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Shades of Fermat's Last Theorem

The familiar Pythagorean 3-4-5 triple gives one solution to (x-1)^n + x^n = (x+1)^n so what about other solutions for x an integer and n= 2, 3, 4 or 5?


Find the positive integer solutions of the equation (1+1/a)(1+1/b)(1+1/c) = 2

Code to Zero

Find all 3 digit numbers such that by adding the first digit, the square of the second and the cube of the third you get the original number, for example 1 + 3^2 + 5^3 = 135.

In Between

Age 16 to 18 Challenge Level:

Why do this problem?

This is a non standard example of a quadratic inequality, the solution of which will involve algebraic manipulation. It can be used to help learners to practise the skills of estimation and approximation prior to engaging in an algebraic solution.

Possible approach

There are various ways in which this problem can be tackled. It can obviously be set 'straight' to learners, or used in a slightly wider context, as described here.

To begin with, can learners assess a rough range of values that is likely to emerge upon solving the inequality? For example, would very large or very small values of $x$ satisfy the inequality? As a class, who can spot the largest or smallest values which will satisfy the inequality. This might naturally lead to a numerical investigation, although in this case it turns out that there is an exact algebraic solution to the problem.

Once the problem has some sense of a numerical estimation, encourage the class to move on to an algebraic solution. Learners will soon discover that they need to deal with the awkward $\sqrt{x}$ terms. One way is to square both sides of the inequality; another is to make the substitution $\sqrt{x} = p$. The inequality can then be rearranged into a quadratic inequality.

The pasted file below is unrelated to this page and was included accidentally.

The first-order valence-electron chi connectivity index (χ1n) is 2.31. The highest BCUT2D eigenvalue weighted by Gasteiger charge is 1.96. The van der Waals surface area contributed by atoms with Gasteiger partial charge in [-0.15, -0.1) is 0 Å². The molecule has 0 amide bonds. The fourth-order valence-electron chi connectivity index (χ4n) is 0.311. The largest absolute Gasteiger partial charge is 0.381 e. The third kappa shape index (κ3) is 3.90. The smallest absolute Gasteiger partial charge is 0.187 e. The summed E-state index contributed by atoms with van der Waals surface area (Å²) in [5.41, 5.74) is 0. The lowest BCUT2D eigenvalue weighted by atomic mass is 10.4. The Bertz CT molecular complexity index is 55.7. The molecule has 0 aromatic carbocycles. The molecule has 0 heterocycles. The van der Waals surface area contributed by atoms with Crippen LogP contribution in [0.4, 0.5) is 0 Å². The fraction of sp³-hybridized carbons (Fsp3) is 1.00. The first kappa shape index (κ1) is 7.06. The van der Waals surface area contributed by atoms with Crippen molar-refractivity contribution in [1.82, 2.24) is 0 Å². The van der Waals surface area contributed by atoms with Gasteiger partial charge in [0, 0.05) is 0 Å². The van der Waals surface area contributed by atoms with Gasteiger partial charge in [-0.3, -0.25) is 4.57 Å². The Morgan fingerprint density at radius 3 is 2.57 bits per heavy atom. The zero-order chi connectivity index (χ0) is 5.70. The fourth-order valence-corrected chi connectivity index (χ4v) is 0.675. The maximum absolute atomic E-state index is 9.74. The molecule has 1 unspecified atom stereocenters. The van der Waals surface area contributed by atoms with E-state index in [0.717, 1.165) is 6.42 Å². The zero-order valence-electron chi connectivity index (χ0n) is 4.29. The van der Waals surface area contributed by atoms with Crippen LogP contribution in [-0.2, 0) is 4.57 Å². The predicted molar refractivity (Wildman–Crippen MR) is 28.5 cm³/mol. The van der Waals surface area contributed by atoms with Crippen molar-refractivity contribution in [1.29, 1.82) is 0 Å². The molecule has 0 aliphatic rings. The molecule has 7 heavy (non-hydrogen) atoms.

It is important for learners not just to blindly apply rules of algebraic manipulation to the resulting inequalities. For each manipulation (squaring, rearranging etc.) learners should explain clearly why the operation preserves the inequality sign.

The next step will be to try to solve the quadratic inequality. Learners might use an algebraic approach or a graphical approach, but in each case will be required to use the quadratic equation formula to find the solutions. It may be helpful for the class to work together to solve the inequality. A fruitful class discussion, where the learners are able to volunteer suggestions for the steps in the working, is more likely to ensue if they have at least started solving the problem for themselves and have worked through the earlier steps.
Finally, once a solution is found it is good practice to check that the boundaries of the inequality work and also to compare these to the original estimates.

Key questions

Can you estimate an approximate range of values for which the inequality is satisfied?

What things might we try to remove the awkward $\sqrt{x}$ term?

How do we find the factors of a quadratic expression?

If you know that the product of two factors is negative what can you say about the factors?

Possible extension

Can you make up a similar inequality which has solutions $3< x < 5$?. How about $a < x < b$?

Possible support

Explicity suggest that learners substitute $\sqrt{x}= p$.